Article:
Story and direction by Kaushik Ganguly is fresh, new and quite engaging. Treatment of the story-telling is excellent with some brilliant frame compositions which are a visual treat. Cinematography by Soumik Halder is quite good. But one wishes that the night scenes were even richer in their light scheme. They fail to somewhere portray the mysterious and complex psychological character of the plot and the characters. Editor Bodhaditya Banerjee has done a very good job in putting together the many layered pieces of plots and subplots that the story by Kaushik Ganguly has entwined together as one thread. But one possibly has ‘Never’ heard such a Soul-stirring, Heart-wrenching and Breath-taking music and back ground music composition by Indradip Dasgupta!!! Must say he has taken the film to completely another level with his excellent renditions. But yes, ears well tuned to Tagore’s songs will very well identify Tagore tunes intelligently mixed with the music director’s own. Songs penned by Srijato are very apt for the theme and plot of the movie and songs ‘Muthoy Aaj’ and ‘Aami Aachhhi’ are beautiful songs with even more beautiful music. The climax song ‘Asodoma Sadgamayo’ is supremely brilliant but one cannot justifiably give the entire credit to the lyricist and the music director here, as the song is an intelligent blended version of the famous Manna Dey song, ‘Mahasindhur Opar Hote’. The Srijato-Indradip music team has cracked it supremely together with talent as well as intelligent use of existing pieces of brilliant music like from Tagore or from the cult Bengali song mentioned above.

The philosophy of the film is also food for thought if you want to read deeper into the text and the sub-text. The psychological complexities and secret issues that we need to unburden ourselves of in the whole process of moving on in life’s journey and moving from Darkness to Light and from Earthly Lies to Eternal Truth is depicted so well through the sub-text and the song ‘Asadoma Sadgamaya’, that has been used by the director in the film with a deep philosophical message, that one can only be left speechless at the end of the movie.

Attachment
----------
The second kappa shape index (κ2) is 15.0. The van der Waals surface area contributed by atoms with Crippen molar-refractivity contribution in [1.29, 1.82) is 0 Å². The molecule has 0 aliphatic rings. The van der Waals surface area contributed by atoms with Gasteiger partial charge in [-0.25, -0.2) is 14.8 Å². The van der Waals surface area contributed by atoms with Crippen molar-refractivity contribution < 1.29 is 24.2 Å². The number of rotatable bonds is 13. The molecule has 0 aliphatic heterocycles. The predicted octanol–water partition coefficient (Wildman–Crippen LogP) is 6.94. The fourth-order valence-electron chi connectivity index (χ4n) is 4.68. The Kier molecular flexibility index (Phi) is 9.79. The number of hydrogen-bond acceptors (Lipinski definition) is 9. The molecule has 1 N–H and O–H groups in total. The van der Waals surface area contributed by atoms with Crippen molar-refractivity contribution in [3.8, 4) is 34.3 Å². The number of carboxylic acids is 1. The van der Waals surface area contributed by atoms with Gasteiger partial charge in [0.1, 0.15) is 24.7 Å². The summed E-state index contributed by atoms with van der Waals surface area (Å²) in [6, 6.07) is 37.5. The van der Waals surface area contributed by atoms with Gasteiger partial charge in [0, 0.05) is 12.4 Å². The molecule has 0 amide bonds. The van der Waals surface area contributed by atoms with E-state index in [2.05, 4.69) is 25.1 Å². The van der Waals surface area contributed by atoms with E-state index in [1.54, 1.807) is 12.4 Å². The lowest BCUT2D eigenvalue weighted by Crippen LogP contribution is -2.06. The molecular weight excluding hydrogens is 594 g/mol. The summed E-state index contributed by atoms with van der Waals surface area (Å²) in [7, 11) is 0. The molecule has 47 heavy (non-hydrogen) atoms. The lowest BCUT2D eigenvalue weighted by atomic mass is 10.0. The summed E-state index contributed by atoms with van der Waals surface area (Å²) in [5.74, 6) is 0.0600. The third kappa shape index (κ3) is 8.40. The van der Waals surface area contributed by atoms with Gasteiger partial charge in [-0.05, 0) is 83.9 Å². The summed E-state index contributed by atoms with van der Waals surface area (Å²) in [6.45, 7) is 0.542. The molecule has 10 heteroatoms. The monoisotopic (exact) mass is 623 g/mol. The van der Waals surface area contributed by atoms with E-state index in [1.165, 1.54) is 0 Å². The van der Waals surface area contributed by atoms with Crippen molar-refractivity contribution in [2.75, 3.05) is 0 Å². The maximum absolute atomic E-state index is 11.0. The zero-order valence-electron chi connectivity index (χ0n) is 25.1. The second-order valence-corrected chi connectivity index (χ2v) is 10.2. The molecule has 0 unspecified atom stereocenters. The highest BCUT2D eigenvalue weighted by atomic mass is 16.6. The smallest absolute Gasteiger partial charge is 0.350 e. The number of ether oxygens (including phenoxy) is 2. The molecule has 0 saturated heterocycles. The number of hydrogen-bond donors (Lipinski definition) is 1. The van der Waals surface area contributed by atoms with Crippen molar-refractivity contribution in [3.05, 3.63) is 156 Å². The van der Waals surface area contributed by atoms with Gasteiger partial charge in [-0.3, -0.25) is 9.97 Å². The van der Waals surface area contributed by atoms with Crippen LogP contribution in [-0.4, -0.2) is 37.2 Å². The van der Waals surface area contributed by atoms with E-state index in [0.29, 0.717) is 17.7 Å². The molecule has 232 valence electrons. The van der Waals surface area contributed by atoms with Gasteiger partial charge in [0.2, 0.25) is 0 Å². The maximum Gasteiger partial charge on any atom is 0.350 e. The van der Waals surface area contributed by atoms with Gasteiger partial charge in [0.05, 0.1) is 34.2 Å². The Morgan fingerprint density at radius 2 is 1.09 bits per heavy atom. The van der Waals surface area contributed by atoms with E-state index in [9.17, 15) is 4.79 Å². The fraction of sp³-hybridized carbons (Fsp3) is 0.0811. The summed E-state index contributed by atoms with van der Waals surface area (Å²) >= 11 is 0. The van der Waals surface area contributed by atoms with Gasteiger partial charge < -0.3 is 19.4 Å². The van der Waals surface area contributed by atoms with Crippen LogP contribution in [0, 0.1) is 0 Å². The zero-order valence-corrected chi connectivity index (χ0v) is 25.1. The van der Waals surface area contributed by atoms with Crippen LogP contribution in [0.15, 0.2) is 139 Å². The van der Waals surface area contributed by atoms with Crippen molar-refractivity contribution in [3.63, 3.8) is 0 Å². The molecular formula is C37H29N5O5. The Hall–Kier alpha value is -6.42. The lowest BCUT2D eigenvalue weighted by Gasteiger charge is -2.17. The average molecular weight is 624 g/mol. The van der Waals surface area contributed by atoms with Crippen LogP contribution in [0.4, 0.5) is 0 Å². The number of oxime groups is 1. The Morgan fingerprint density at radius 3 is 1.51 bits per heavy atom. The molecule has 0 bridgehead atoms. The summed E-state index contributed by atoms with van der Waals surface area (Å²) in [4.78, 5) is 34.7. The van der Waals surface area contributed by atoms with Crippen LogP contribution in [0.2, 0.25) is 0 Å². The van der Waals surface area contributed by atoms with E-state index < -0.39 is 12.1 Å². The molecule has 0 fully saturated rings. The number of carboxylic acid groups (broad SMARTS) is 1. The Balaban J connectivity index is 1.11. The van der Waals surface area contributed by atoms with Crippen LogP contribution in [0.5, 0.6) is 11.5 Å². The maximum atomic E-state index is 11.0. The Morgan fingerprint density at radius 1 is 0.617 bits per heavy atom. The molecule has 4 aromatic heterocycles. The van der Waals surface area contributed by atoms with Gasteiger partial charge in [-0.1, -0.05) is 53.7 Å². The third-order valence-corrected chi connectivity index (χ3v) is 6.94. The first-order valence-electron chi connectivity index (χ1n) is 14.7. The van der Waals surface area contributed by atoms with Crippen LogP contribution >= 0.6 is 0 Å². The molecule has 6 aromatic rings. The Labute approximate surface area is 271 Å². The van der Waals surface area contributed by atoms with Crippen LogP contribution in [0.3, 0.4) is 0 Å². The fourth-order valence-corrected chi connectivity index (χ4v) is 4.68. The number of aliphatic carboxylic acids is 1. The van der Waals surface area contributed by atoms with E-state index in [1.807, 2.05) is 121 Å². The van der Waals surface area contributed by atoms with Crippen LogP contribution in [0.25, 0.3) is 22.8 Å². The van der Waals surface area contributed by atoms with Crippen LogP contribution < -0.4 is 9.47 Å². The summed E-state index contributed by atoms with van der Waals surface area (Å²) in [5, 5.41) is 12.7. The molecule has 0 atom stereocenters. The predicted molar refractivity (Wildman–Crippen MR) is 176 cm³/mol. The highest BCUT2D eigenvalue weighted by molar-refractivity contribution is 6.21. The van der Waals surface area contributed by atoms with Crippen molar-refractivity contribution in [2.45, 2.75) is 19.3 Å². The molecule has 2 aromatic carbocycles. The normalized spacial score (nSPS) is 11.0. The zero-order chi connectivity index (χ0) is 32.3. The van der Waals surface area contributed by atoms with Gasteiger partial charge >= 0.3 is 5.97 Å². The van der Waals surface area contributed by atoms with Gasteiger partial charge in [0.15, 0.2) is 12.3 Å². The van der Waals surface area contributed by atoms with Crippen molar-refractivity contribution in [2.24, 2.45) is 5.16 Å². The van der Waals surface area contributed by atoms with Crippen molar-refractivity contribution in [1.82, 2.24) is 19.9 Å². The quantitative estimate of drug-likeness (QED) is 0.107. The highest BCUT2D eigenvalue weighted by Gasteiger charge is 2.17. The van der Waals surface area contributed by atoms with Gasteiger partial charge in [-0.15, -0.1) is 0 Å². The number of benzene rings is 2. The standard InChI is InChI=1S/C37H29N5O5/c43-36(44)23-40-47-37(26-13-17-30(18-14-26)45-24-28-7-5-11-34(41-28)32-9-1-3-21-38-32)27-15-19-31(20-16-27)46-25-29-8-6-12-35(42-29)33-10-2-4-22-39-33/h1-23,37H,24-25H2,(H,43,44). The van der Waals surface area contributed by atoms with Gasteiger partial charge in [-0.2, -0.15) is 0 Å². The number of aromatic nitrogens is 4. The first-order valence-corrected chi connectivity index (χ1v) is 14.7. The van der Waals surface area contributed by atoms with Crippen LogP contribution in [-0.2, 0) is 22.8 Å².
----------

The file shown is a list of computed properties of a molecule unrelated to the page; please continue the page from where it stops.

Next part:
The only fault one could possibly find with Khaad is the abrupt ending of the narration. The end, the climax comes with a startling twist, which is a wow factor no doubt, but one only wishes only that the end was elaborated a little bit more by the story-teller Ganguly. Other than that, the movie is Flawless and strewn with some awesome humane moments created with the help of a brilliant screenplay and a heavenly music.

No need to say anymore I guess, Khaad by the brilliant Ganguly, is a must watch for every sensible and sensitive film lover. it will not only render an intellectual jolt to your mind at the end of the film, but also keep giving you goosebumps and keep making your eyes well up with happy and sad tears throughout the journey. Altogether, Khaad is another brilliant and a very different production by Shree Venkatesh films and Surinder Films, who keep surprising us with their sense of and trust in the potential of a good story and good film-making.

Sholoana Bangaliana Rating of Khaad : 8/10

Bengali Movie Khaad Review By:

Nivedita-DeyMs. Nivedita Dey is a Post Graduate in English from Stella Maris College, Chennai and has been working in the films and television industry since 2006 as a story and script writer and creative consultant. Nivedita has written for TV programs for channels like Star Jalsha, Life OK, Star Plus, Channel 8 etc. Nivedita has spent quite a few years in Mumbai working in the entertainment Industry there and is currently based in Kolkata and is working as a writer and creative consultant for Kolkata’s leading Production House Shree Venkatesh Films.

Nivedita has keen interest in literature, cinema, social and political issues and enjoys expressing her views by way of guest blogs and articles in popular columns and web portals.